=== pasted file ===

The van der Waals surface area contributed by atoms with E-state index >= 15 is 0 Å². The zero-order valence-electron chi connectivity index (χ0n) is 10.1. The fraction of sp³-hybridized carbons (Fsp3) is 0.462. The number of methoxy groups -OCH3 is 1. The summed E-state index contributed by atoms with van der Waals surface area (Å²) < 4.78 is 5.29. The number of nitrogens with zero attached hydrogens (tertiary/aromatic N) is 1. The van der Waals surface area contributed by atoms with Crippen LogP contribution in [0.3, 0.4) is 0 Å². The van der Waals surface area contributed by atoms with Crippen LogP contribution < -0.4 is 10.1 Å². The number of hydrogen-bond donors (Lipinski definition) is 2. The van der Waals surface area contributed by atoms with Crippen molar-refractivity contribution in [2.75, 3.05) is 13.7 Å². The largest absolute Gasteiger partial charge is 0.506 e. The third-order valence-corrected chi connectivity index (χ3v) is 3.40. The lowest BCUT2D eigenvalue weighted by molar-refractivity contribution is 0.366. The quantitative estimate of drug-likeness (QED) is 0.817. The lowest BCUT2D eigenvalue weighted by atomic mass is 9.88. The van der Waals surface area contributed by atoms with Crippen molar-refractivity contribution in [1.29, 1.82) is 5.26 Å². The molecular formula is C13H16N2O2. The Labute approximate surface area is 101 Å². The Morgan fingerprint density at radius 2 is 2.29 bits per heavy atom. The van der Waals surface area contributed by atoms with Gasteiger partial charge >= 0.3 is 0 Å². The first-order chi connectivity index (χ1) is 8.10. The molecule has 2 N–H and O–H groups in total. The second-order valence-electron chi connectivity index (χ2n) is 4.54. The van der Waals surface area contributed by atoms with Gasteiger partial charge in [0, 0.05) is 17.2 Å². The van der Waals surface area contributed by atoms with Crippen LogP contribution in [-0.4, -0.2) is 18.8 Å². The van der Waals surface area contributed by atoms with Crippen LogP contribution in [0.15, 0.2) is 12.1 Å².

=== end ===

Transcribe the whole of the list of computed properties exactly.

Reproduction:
The van der Waals surface area contributed by atoms with E-state index >= 15 is 0 Å². The zero-order valence-electron chi connectivity index (χ0n) is 10.1. The fraction of sp³-hybridized carbons (Fsp3) is 0.462. The number of methoxy groups -OCH3 is 1. The summed E-state index contributed by atoms with van der Waals surface area (Å²) < 4.78 is 5.29. The number of nitrogens with zero attached hydrogens (tertiary/aromatic N) is 1. The van der Waals surface area contributed by atoms with Crippen LogP contribution in [0.3, 0.4) is 0 Å². The van der Waals surface area contributed by atoms with Crippen LogP contribution < -0.4 is 10.1 Å². The number of hydrogen-bond donors (Lipinski definition) is 2. The van der Waals surface area contributed by atoms with Crippen molar-refractivity contribution in [2.75, 3.05) is 13.7 Å². The largest absolute Gasteiger partial charge is 0.506 e. The third-order valence-corrected chi connectivity index (χ3v) is 3.40. The lowest BCUT2D eigenvalue weighted by molar-refractivity contribution is 0.366. The quantitative estimate of drug-likeness (QED) is 0.817. The lowest BCUT2D eigenvalue weighted by atomic mass is 9.88. The van der Waals surface area contributed by atoms with Crippen molar-refractivity contribution in [1.29, 1.82) is 5.26 Å². The molecular formula is C13H16N2O2. The Labute approximate surface area is 101 Å². The Morgan fingerprint density at radius 2 is 2.29 bits per heavy atom. The van der Waals surface area contributed by atoms with Gasteiger partial charge >= 0.3 is 0 Å². The first-order chi connectivity index (χ1) is 8.10. The molecule has 2 N–H and O–H groups in total. The second-order valence-electron chi connectivity index (χ2n) is 4.54. The van der Waals surface area contributed by atoms with Gasteiger partial charge in [0, 0.05) is 17.2 Å². The van der Waals surface area contributed by atoms with Crippen LogP contribution in [-0.4, -0.2) is 18.8 Å². The van der Waals surface area contributed by atoms with Crippen LogP contribution in [0.15, 0.2) is 12.1 Å².